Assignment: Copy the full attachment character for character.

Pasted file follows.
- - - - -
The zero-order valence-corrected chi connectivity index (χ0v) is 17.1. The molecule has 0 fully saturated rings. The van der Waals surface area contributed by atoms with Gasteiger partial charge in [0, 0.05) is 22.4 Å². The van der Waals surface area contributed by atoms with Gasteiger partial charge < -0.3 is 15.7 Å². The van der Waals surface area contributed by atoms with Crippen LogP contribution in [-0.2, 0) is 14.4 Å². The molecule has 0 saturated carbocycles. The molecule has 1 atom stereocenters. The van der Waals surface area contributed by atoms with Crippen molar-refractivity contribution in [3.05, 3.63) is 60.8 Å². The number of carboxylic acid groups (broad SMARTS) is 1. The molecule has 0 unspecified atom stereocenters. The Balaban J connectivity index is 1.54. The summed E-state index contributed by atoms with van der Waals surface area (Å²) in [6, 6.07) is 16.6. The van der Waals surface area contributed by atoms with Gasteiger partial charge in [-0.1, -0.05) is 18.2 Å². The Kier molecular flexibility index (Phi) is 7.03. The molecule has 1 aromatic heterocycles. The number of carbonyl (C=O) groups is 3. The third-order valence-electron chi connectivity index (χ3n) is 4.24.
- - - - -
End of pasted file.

The zero-order valence-corrected chi connectivity index (χ0v) is 17.1. The molecule has 0 fully saturated rings. The van der Waals surface area contributed by atoms with Gasteiger partial charge in [0, 0.05) is 22.4 Å². The van der Waals surface area contributed by atoms with Gasteiger partial charge < -0.3 is 15.7 Å². The van der Waals surface area contributed by atoms with Crippen LogP contribution in [-0.2, 0) is 14.4 Å². The molecule has 0 saturated carbocycles. The molecule has 1 atom stereocenters. The van der Waals surface area contributed by atoms with Crippen molar-refractivity contribution in [3.05, 3.63) is 60.8 Å². The number of carboxylic acid groups (broad SMARTS) is 1. The molecule has 0 unspecified atom stereocenters. The Balaban J connectivity index is 1.54. The summed E-state index contributed by atoms with van der Waals surface area (Å²) in [6, 6.07) is 16.6. The van der Waals surface area contributed by atoms with Gasteiger partial charge in [-0.1, -0.05) is 18.2 Å². The Kier molecular flexibility index (Phi) is 7.03. The molecule has 1 aromatic heterocycles. The number of carbonyl (C=O) groups is 3. The third-order valence-electron chi connectivity index (χ3n) is 4.24.